They can smile or it could have been gas. Regardless of what the cause was, he was smiling until he realized it was so bright and cold. Then, he screamed and cried...
Blood Valkyrie's avatar

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For the humor: Umm... you do realize that within the last few weeks of pregnancy the mother's hips start getting like flexible to detach to deliver the baby, right? Yeah, I know it's completely gross. They call it round ligament pain or some bs like that.
I had an emergency c section. Why? My son thought it was hilarious to hold on tight to his umbilical cord then wondered why he couldn't breathe. His heartbeat kept dropping. I'm a small person, but the only reason I had to have a cesarean was because he was having problems. I fully believe if I had not had a c section, I would have had a still birth or he would have been brain damaged.


Forgive me for this, but I am laughing so hard at your wording. rofl
You're clever.

rofl After they pulled him out, he was still holding on to it! He had such a big smile on his face until he realized how cold and bright it was. Then, you swear someone was trying to kill him...


I didn't know newborns could smile.

They can smile or it could have been gas. Regardless of what the cause was, he was smiling until he realized it was so bright and cold. Then, he screamed and cried...


Poor little baby. Well at least he's fine now. razz
You are wondering that overtime, genetic traits that would otherwise not stay in the gene pool (such as hips too small to give birth) would eventually become the dominant trait? It would be unlikely because that trait would be recessive, so without some big gene pool changing factor, it would stay as the minority. However, percentages of women with such difficulties might increase. One would argue that giving medical help to anyone with a genetic issue to the point where they are able to reproduce increases the percentage of the trait within the population.

People seem to be giving you s**t for your example. If you would like another you can use the example of the mother having her tail bone impeding the baby's ability to fix through the birth canal. That is what my mother has, and possibly given to my sister and I. Thanks to medical intervention, a genetic trait that would otherwise not of been passed down that inhibits a woman's ability to naturally give birth has persisted.
Suicidesoldier#1's avatar

Fanatical Zealot

Immediate symptom
You are wondering that overtime, genetic traits that would otherwise not stay in the gene pool (such as hips too small to give birth) would eventually become the dominant trait? It would be unlikely because that trait would be recessive, so without some big gene pool changing factor, it would stay as the minority. However, percentages of women with such difficulties might increase. One would argue that giving medical help to anyone with a genetic issue to the point where they are able to reproduce increases the percentage of the trait within the population.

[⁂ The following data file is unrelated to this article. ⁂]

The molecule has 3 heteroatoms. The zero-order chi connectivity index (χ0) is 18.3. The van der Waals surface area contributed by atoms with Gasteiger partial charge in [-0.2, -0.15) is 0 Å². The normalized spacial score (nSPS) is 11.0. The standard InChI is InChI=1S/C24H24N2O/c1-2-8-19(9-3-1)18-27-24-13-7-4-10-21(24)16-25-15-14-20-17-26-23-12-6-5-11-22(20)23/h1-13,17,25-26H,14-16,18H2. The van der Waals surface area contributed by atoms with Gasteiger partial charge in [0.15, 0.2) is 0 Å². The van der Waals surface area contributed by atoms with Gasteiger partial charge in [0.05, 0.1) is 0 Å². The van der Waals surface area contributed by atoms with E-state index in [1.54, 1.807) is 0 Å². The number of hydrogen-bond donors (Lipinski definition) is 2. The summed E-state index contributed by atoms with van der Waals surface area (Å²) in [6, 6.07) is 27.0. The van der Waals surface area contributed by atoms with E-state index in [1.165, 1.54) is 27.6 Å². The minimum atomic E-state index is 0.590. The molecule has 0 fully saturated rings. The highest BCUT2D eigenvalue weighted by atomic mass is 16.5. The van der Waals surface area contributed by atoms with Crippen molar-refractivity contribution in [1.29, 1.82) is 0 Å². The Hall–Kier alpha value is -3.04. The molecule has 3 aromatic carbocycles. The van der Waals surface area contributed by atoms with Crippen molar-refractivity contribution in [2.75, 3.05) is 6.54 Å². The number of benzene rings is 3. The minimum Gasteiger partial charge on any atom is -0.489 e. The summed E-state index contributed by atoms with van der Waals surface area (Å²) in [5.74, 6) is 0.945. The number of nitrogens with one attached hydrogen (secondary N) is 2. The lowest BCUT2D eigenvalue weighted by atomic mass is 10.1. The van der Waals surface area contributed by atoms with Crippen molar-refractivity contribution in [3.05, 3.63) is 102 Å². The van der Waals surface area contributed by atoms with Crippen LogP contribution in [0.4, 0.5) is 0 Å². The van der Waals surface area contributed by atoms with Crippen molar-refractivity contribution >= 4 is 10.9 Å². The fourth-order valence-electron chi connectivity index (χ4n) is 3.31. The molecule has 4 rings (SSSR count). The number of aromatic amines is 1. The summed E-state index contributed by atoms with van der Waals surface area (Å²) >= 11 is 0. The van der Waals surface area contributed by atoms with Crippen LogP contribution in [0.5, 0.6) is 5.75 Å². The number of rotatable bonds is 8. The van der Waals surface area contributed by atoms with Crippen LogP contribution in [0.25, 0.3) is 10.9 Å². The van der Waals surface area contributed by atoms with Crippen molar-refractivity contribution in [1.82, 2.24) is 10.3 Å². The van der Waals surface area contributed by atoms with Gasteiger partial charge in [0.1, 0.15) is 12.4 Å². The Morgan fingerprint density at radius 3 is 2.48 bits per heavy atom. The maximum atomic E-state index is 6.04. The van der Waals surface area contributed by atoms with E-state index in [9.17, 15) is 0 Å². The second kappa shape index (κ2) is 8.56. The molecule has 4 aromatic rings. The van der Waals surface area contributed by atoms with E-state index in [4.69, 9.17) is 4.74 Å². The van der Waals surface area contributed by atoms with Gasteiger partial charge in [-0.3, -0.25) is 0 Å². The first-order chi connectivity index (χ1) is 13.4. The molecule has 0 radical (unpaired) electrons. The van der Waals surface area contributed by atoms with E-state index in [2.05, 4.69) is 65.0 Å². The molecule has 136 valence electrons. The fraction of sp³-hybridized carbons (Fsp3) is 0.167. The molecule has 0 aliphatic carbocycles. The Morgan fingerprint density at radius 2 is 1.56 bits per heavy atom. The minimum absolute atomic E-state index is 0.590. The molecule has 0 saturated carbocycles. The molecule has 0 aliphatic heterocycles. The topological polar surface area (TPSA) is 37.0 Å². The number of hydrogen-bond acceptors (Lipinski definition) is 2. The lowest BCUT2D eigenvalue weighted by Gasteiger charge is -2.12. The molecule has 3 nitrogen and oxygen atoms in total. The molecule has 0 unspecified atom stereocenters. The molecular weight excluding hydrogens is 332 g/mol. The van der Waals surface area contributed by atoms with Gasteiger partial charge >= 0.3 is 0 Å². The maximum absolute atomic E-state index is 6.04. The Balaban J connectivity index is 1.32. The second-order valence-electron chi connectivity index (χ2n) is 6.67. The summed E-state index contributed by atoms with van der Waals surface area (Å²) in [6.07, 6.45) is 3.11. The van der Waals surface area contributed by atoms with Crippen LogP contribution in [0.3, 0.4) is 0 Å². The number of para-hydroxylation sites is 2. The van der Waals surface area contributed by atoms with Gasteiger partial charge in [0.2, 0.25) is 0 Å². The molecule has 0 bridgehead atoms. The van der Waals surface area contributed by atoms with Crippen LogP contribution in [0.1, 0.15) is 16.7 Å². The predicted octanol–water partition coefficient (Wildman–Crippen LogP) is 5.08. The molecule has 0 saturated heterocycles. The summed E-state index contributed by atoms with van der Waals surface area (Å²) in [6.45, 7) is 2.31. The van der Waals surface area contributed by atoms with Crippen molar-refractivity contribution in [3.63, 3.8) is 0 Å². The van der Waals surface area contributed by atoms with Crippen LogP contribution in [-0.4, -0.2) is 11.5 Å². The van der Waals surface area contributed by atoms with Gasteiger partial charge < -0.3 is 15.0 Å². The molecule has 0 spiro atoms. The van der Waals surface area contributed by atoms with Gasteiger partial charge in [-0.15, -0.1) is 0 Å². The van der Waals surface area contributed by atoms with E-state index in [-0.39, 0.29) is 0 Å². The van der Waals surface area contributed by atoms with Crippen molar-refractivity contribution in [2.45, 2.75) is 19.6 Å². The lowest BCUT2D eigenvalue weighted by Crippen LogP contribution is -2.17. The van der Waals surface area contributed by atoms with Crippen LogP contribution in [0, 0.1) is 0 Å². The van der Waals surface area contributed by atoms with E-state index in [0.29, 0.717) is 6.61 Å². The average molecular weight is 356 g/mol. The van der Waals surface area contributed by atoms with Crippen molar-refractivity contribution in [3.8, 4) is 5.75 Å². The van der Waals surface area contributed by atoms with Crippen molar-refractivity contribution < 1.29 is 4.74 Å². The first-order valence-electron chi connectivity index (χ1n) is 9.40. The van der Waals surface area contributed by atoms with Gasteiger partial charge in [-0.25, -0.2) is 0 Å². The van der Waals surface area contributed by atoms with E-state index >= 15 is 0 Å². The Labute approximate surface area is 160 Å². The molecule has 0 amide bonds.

People seem to be giving you s**t for your example. If you would like another you can use the example of the mother having her tail bone impeding the baby's ability to fix through the birth canal. That is what my mother has, and possibly given to my sister and I. Thanks to medical intervention, a genetic trait that would otherwise not of been passed down that inhibits a woman's ability to naturally give birth has persisted.


But is that genetic and hereditary?
Suicidesoldier#1
Immediate symptom
You are wondering that overtime, genetic traits that would otherwise not stay in the gene pool (such as hips too small to give birth) would eventually become the dominant trait? It would be unlikely because that trait would be recessive, so without some big gene pool changing factor, it would stay as the minority. However, percentages of women with such difficulties might increase. One would argue that giving medical help to anyone with a genetic issue to the point where they are able to reproduce increases the percentage of the trait within the population.

People seem to be giving you s**t for your example. If you would like another you can use the example of the mother having her tail bone impeding the baby's ability to fix through the birth canal. That is what my mother has, and possibly given to my sister and I. Thanks to medical intervention, a genetic trait that would otherwise not of been passed down that inhibits a woman's ability to naturally give birth has persisted.


But is that genetic and hereditary?



A baby-hook tail bone? Yes.
Suicidesoldier#1's avatar

Fanatical Zealot

Immediate symptom
Suicidesoldier#1
Immediate symptom
You are wondering that overtime, genetic traits that would otherwise not stay in the gene pool (such as hips too small to give birth) would eventually become the dominant trait? It would be unlikely because that trait would be recessive, so without some big gene pool changing factor, it would stay as the minority. However, percentages of women with such difficulties might increase. One would argue that giving medical help to anyone with a genetic issue to the point where they are able to reproduce increases the percentage of the trait within the population.